I have Ken Burns’ 1990 documentary The Civil War and its companion book, and when I was a kid I read several books about America’s bloodiest war, but I am no expert on the war or its battles, so I lacked the advantage of knowing what the opposing commanders did at First Bull Run. The game gave me two objectives – distract one wing of the Confederate Army led by Gen. P.G.T. Beauregard by capturing a stone bridge and capture the strategic high ground at Henry Hill.

I  will not bore you with a play-by-play account of my version of First Bull Run. I don’t take notes or a ton of screen grabs, so even if I wanted to give you an accurate report of my experiences as a Civil War general, I can’t. I can tell you that on the whole, I did better than the Union commander did in July of 1861: of my three playthroughs of First Bull Run, I fought the Confederates to a draw twice and winning a close victory once.

So far, I am enjoying Ultimate General: Civil War. I played the Battle of Philippi this morning (despite being a bit groggy from a restless night and a too-early wake-up) and did all right at first. I beat the AI in the first phase and captured the town of Philippi. However, because my troops were tired and depleted after a hard fight for the town (one of my regimental commanders was wounded, and many regiments and battalions of infantry, cavalry, and artillery batteries had suffered casualties), the Confederates launched a successful counterattack and took Philippi back.

I will probably write a review of Ultimate General: Civil War at some point in the future. For now, I will just say that it is not a hard game to play as far as moving the units on the battlefield is concerned: you just click on a unit (be it skirmishers, cavalry, infantry, artillery, or even your command group) and point-and-drag it on a specific path. You can repeat the process to issue marching orders to various units as fast as you can, and the units will then follow the route you gave them and go to their destination. (How fast they get there, and how tired your men will be then, depends on the terrain they march through)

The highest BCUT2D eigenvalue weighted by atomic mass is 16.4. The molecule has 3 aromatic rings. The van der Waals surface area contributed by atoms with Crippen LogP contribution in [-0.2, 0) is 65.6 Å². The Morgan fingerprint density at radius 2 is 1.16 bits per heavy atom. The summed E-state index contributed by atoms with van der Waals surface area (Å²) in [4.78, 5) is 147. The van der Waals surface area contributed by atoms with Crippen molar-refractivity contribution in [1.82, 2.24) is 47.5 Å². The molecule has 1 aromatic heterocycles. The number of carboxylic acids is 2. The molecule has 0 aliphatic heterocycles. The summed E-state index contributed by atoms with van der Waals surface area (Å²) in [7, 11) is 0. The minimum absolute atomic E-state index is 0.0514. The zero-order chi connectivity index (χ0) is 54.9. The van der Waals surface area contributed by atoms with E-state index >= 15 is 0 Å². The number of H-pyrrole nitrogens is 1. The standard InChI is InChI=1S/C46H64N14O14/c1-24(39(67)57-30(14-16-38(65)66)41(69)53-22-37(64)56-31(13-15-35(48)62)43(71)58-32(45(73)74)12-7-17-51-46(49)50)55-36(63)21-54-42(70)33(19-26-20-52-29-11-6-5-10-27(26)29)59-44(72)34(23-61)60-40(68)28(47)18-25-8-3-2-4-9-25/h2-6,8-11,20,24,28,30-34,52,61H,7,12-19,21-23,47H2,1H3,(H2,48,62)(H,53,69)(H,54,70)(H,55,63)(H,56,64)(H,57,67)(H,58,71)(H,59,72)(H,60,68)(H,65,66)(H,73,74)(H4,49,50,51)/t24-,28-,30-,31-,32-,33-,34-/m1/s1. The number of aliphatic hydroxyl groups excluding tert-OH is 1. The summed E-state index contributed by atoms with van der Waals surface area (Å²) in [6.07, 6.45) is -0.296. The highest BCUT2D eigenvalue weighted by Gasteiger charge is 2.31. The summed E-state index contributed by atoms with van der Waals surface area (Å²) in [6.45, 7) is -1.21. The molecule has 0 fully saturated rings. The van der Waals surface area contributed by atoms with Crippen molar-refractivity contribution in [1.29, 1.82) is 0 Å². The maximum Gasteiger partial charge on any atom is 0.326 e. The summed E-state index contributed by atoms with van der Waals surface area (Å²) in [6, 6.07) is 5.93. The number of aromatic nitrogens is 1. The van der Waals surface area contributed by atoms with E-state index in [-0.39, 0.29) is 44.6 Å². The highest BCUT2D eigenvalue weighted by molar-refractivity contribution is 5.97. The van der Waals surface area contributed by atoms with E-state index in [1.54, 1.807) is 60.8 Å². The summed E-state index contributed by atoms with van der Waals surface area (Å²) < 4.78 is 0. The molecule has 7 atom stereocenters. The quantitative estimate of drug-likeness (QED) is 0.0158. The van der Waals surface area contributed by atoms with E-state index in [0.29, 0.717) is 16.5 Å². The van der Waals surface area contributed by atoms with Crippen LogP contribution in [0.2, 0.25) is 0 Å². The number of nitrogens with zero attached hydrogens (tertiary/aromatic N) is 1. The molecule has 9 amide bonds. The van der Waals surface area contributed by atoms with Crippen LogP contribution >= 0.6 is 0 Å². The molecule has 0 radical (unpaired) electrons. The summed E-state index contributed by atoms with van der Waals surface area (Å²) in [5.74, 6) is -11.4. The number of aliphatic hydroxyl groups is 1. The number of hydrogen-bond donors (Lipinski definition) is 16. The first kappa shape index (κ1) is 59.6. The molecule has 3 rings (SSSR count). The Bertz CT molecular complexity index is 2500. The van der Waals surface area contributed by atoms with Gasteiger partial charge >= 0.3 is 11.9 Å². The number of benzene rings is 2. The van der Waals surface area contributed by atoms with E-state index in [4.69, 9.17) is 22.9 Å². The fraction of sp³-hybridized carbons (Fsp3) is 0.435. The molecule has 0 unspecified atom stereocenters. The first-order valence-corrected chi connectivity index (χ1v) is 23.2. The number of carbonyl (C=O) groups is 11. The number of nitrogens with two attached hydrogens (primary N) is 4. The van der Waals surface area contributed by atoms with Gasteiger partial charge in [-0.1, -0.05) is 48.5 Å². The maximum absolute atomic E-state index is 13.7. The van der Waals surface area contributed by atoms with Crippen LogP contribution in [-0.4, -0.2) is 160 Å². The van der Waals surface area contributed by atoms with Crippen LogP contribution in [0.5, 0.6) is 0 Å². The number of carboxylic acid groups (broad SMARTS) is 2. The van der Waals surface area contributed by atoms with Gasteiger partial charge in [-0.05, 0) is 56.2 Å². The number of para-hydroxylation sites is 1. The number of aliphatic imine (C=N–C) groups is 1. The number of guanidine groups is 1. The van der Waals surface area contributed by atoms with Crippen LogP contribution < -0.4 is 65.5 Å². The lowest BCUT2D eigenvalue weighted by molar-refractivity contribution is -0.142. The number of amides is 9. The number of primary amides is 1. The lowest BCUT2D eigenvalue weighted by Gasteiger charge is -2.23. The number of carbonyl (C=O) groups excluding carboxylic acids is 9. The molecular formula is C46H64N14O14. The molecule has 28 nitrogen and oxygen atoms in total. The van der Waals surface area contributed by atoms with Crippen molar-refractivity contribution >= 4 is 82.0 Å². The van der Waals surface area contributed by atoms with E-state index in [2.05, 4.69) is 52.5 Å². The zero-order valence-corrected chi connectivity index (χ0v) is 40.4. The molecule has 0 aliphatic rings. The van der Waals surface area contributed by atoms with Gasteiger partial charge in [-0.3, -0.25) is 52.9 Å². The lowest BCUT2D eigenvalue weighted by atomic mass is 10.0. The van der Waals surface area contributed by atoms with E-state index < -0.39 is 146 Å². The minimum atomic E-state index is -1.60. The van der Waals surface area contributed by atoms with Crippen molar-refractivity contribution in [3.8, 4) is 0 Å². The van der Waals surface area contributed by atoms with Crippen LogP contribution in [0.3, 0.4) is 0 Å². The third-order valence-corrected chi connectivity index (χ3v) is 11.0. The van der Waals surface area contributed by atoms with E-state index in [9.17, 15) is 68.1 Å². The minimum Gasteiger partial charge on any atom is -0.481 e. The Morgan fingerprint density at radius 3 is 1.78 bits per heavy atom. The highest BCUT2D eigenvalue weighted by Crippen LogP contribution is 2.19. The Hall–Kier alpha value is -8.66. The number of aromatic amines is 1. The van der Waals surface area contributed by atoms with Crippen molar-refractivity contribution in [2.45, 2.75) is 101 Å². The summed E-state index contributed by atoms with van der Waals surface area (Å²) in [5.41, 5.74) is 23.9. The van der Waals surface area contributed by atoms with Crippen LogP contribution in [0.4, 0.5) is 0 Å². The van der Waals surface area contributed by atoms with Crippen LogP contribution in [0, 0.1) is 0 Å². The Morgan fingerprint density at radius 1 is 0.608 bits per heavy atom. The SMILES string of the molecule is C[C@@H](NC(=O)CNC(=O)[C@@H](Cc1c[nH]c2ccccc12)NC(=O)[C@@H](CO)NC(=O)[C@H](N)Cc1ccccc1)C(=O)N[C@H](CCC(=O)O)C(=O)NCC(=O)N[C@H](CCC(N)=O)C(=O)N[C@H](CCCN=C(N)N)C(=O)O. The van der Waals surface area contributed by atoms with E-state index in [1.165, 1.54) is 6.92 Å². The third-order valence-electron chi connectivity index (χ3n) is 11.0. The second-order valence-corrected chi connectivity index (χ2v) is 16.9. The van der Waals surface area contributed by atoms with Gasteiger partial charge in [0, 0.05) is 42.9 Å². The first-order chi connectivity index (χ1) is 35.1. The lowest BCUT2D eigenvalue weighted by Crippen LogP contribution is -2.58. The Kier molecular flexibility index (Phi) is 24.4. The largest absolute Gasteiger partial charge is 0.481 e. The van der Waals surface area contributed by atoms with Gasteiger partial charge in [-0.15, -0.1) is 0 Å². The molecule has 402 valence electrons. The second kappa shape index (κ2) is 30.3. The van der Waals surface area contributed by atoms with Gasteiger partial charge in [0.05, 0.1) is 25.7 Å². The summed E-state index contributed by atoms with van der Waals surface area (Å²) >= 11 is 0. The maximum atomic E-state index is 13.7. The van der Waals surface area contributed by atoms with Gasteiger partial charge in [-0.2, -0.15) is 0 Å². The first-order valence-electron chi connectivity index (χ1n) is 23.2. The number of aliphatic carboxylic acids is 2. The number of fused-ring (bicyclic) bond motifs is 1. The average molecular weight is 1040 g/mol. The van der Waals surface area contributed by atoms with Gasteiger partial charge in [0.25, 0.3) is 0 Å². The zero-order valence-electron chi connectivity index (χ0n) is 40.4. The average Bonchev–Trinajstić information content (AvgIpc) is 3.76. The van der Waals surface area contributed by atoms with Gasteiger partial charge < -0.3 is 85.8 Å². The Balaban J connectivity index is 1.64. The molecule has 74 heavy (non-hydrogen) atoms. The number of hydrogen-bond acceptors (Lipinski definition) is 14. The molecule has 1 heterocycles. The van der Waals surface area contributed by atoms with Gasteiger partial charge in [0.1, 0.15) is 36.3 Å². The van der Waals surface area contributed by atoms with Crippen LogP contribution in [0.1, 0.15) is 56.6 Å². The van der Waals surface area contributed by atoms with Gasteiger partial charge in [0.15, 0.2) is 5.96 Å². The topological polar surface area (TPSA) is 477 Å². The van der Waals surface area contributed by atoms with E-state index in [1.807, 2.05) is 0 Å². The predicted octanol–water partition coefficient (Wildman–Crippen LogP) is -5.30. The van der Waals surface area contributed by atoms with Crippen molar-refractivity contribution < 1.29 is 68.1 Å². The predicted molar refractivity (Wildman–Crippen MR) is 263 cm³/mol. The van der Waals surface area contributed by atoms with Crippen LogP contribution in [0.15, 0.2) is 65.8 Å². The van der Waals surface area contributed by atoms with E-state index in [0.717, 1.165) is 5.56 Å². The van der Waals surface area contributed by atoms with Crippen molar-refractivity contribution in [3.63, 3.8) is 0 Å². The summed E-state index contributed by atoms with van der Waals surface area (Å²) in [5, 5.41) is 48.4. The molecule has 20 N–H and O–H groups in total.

Well, I better wrap this post up; I have to take my shower, get dressed, shave, and do other things that are on my To-Do list. And if it is not raining at the end of my workday, I might try the Battle of Philippi scenario again tonight.

So, Dear Reader, this is where you and I part company. Stay safe, stay healthy, and I’ll catch you on the less rainy side of things.  

Published by Alex Diaz-Granados

Alex Diaz-Granados (1963- ) began writing movie reviews as a staff writer and Entertainment Editor for his high school newspaper in the early 1980s and was the Diversions editor for Miami-Dade Community College, South Campus' student newspaper for one semester. Using his experiences in those publications, Alex has been raving and ranting about the movies online since 2003 at various web sites, including Amazon, Ciao and Epinions. In addition to writing reviews, Alex has written or co-written three films ("A Simple Ad," "Clown 345," and "Ronnie and the Pursuit of the Elusive Bliss") for actor-director Juan Carlos Hernandez. You can find his reviews and essays on his blogs, A Certain Point of View and A Certain Point of View, Too.